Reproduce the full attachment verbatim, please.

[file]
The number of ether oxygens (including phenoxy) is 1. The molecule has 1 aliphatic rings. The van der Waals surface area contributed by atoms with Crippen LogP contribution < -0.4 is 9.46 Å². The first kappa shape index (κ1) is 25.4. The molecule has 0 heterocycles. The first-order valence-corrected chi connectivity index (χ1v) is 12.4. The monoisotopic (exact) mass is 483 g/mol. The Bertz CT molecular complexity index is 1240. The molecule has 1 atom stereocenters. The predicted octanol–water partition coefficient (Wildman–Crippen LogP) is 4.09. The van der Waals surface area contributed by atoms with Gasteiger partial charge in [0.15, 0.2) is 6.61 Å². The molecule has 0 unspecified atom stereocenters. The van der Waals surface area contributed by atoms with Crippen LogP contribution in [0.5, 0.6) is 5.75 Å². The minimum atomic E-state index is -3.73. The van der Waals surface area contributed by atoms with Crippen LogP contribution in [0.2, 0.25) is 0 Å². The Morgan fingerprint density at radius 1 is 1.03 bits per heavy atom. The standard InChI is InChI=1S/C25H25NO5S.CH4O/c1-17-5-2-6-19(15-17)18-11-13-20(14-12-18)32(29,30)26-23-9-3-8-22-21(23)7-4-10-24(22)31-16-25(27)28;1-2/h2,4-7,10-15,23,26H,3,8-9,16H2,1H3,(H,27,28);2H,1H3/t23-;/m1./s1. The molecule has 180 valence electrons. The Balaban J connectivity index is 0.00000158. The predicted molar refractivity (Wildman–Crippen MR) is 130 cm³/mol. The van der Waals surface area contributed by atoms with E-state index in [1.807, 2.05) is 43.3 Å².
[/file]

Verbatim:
The number of ether oxygens (including phenoxy) is 1. The molecule has 1 aliphatic rings. The van der Waals surface area contributed by atoms with Crippen LogP contribution < -0.4 is 9.46 Å². The first kappa shape index (κ1) is 25.4. The molecule has 0 heterocycles. The first-order valence-corrected chi connectivity index (χ1v) is 12.4. The monoisotopic (exact) mass is 483 g/mol. The Bertz CT molecular complexity index is 1240. The molecule has 1 atom stereocenters. The predicted octanol–water partition coefficient (Wildman–Crippen LogP) is 4.09. The van der Waals surface area contributed by atoms with Gasteiger partial charge in [0.15, 0.2) is 6.61 Å². The molecule has 0 unspecified atom stereocenters. The van der Waals surface area contributed by atoms with Crippen LogP contribution in [0.5, 0.6) is 5.75 Å². The minimum atomic E-state index is -3.73. The van der Waals surface area contributed by atoms with Crippen LogP contribution in [0.2, 0.25) is 0 Å². The Morgan fingerprint density at radius 1 is 1.03 bits per heavy atom. The standard InChI is InChI=1S/C25H25NO5S.CH4O/c1-17-5-2-6-19(15-17)18-11-13-20(14-12-18)32(29,30)26-23-9-3-8-22-21(23)7-4-10-24(22)31-16-25(27)28;1-2/h2,4-7,10-15,23,26H,3,8-9,16H2,1H3,(H,27,28);2H,1H3/t23-;/m1./s1. The molecule has 180 valence electrons. The Balaban J connectivity index is 0.00000158. The predicted molar refractivity (Wildman–Crippen MR) is 130 cm³/mol. The van der Waals surface area contributed by atoms with E-state index in [1.807, 2.05) is 43.3 Å².